“Saga of a mail-order-house family dynasty. The central character is Essie, a Lower East Side Jewish immigrant, who falls in love with Jake Auerbach. the ‘renegade son in a prominent New York mercantile family. Sent off to Chicago after a disapproved-of marriage, Jake founds the nation’s first mail-order business under two Christian names (Sears & Roebuck come to mind from beginning to end, though without substantiation). The business flourishes: Jake and Essie—she now a society figure—are restored to familiar respectability but suffer the disenchantments of fading love, mutual infidelities, unhappy children, blackmail, and hollow glory.” Booklist
“Birmingham’s deft handling of the fabric of family life and shifting patterns of deception, and tragedy produces a dramatic narrative. Essie is a wonderfully sympathetic figure, and Birmingham moves her gracefully through her bitter-sweet years from determined young girl to passionate woman to sophisticated grande dame.” Publ Wkly
Boston: Lothrop. 1871
Leone Blanchard authored numerous articles for the Ladies’ Repository; a monthly periodical devoted to Literature, arts and religion. Her works mainly had Christian themes.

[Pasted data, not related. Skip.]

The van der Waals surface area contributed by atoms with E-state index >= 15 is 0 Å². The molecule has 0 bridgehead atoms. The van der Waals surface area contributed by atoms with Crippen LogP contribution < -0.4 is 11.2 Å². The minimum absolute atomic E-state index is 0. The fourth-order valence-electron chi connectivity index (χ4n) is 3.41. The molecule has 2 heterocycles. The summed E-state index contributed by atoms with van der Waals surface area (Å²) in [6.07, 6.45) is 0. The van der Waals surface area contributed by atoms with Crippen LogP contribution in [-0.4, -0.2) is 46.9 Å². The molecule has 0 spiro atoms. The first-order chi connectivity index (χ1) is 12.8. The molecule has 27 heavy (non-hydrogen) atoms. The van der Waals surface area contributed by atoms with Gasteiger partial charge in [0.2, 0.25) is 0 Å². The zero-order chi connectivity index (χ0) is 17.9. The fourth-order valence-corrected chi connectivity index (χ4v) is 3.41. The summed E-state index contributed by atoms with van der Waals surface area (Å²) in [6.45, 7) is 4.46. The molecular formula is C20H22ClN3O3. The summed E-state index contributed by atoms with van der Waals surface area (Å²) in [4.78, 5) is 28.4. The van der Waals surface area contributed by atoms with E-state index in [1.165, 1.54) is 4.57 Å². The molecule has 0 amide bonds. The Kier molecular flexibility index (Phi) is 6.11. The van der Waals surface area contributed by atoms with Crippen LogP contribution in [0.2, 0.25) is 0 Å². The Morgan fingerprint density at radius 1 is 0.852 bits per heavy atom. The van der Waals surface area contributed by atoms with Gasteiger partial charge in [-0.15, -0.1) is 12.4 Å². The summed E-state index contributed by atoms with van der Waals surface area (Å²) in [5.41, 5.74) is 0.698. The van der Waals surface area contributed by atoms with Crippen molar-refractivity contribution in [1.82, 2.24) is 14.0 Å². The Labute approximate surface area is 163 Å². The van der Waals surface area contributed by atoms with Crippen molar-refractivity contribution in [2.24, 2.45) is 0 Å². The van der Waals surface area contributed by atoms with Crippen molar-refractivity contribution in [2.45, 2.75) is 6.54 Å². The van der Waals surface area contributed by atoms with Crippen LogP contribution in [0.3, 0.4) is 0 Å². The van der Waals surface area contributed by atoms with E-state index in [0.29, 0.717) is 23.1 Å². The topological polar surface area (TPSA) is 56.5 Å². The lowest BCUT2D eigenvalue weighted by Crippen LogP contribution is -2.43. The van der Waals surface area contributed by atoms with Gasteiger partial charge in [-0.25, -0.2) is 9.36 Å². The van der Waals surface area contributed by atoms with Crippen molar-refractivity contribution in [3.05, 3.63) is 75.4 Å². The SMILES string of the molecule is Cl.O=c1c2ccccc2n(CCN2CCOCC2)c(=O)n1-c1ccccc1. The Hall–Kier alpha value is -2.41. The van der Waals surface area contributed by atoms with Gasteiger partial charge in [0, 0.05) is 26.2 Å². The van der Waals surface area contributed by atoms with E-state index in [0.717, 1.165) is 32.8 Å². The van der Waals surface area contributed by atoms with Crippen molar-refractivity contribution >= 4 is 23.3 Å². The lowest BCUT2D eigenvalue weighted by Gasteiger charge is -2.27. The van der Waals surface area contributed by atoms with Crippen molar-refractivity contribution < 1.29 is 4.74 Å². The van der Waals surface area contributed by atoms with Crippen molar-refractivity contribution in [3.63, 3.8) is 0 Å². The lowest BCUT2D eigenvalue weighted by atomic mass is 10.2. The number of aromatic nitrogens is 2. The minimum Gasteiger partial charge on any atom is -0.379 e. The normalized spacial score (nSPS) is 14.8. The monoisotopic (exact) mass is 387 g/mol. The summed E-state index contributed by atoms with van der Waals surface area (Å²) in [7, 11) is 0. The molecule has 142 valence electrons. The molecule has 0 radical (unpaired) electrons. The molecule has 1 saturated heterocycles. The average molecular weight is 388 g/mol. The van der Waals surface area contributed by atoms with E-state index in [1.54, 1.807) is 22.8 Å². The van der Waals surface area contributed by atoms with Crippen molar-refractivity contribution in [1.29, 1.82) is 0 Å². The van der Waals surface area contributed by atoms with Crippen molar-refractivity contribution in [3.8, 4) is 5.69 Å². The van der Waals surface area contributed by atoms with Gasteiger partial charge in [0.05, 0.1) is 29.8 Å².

NY: Knopf 1920
“The story of a Chicago heiress who marries into the British aristocracy. It opens in Chicago, here lightly disguised as “Iroquois,” with the heroine’s own account of her democratic and rather hoydenish girlhood and an introduction to the childhood friends, Louise, Phyllis, Jim Van Orden and Pat O’Brien, who play a part in her later life. Perhaps she should have married Jim and settled down to a conventional and comfortable American life, but traveling with her father In India she falls romantically In love with a handsome cavalry officer, not knowing that he is heir to a dukedom. He, on his part, though genuinely attracted to the girl, Is not unconscious of her wealth. Marriage brings disillusionments and introduces the naive American into a society whose standards are quite incomprehensible. There is considerable analysis of the two contrasting points of view and the story ends with a glimpse of the war.”